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Business & Finance

Rolls-Royce plunges to worse than expected $5.6bn loss

  • That improvement depends on airlines flying 55% of 2019 levels during 2021. Rolls-Royce said its assumption is for travel to gradually improve this year, accelerating in the second-half as vaccine programmes progress.
Published March 11, 2021
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LONDON: British engine-maker Rolls-Royce plunged to a worse than expected 4 billion pound ($5.58 billion) loss in 2020 as the pandemic stopped airlines flying, but stuck to its outlook for cash outflow to improve in 2021.

Rolls-Royce's model of charging airlines for the number of hours its engines fly meant its income dried up last year when travel stopped. It was forced to raise 5 billion pounds from shareholders and in loans to buffer against the uncertainty.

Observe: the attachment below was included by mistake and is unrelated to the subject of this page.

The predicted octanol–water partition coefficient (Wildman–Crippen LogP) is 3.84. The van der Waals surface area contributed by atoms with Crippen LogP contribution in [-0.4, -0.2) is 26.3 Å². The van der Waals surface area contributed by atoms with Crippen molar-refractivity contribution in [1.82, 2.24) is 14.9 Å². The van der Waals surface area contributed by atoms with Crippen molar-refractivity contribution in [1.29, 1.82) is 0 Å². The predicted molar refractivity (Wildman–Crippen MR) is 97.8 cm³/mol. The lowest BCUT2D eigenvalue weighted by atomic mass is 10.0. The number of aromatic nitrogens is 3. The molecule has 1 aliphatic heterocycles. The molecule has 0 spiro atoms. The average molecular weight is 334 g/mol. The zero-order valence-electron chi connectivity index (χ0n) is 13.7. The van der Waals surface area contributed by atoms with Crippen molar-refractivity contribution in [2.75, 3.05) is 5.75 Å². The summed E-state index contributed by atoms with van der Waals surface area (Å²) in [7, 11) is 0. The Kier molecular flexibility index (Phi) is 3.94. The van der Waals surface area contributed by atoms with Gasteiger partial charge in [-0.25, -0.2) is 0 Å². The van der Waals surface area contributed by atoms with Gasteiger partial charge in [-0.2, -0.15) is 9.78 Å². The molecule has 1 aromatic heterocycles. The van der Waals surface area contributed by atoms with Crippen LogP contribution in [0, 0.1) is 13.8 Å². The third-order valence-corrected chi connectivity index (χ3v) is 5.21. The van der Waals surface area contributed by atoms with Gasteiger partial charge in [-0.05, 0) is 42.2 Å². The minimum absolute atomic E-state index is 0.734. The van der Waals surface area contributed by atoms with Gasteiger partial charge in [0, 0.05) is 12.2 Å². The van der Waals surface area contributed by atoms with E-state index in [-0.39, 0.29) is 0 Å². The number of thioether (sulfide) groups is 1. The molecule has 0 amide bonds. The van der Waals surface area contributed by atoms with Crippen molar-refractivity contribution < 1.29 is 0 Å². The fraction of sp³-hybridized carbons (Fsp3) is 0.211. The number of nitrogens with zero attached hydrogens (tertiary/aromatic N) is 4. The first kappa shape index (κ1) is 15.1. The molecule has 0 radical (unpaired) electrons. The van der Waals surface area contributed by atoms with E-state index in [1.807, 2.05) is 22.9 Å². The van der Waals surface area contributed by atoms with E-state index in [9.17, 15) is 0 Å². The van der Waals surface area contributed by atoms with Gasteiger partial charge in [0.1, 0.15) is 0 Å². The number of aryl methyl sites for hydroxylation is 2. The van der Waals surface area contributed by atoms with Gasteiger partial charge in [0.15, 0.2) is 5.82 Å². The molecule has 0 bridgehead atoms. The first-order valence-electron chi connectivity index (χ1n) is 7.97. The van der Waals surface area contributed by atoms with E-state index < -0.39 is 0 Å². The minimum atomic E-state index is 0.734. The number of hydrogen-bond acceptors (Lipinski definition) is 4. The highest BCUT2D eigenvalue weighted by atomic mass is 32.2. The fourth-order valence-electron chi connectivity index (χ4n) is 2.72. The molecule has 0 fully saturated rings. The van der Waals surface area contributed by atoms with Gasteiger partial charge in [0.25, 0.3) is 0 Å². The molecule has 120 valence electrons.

Rolls-Royce posted group underlying pre-tax loss of 4 billion pounds for last year compared to the 3.1 billion pound loss forecast by analysts.

Its cash outflow, the measure most watched by analysts, of 4.2 billion pounds was in line with consensus, and Rolls guided that it would improve this year to an outflow of 2 billion pounds, with the figure turning positive during the second half.

That improvement depends on airlines flying 55% of 2019 levels during 2021. Rolls-Royce said its assumption is for travel to gradually improve this year, accelerating in the second-half as vaccine programmes progress.

Blaming tightening travel restrictions in the early part of this year, the company had already warned that its 2021 cash outflow would be worse than previously expected.

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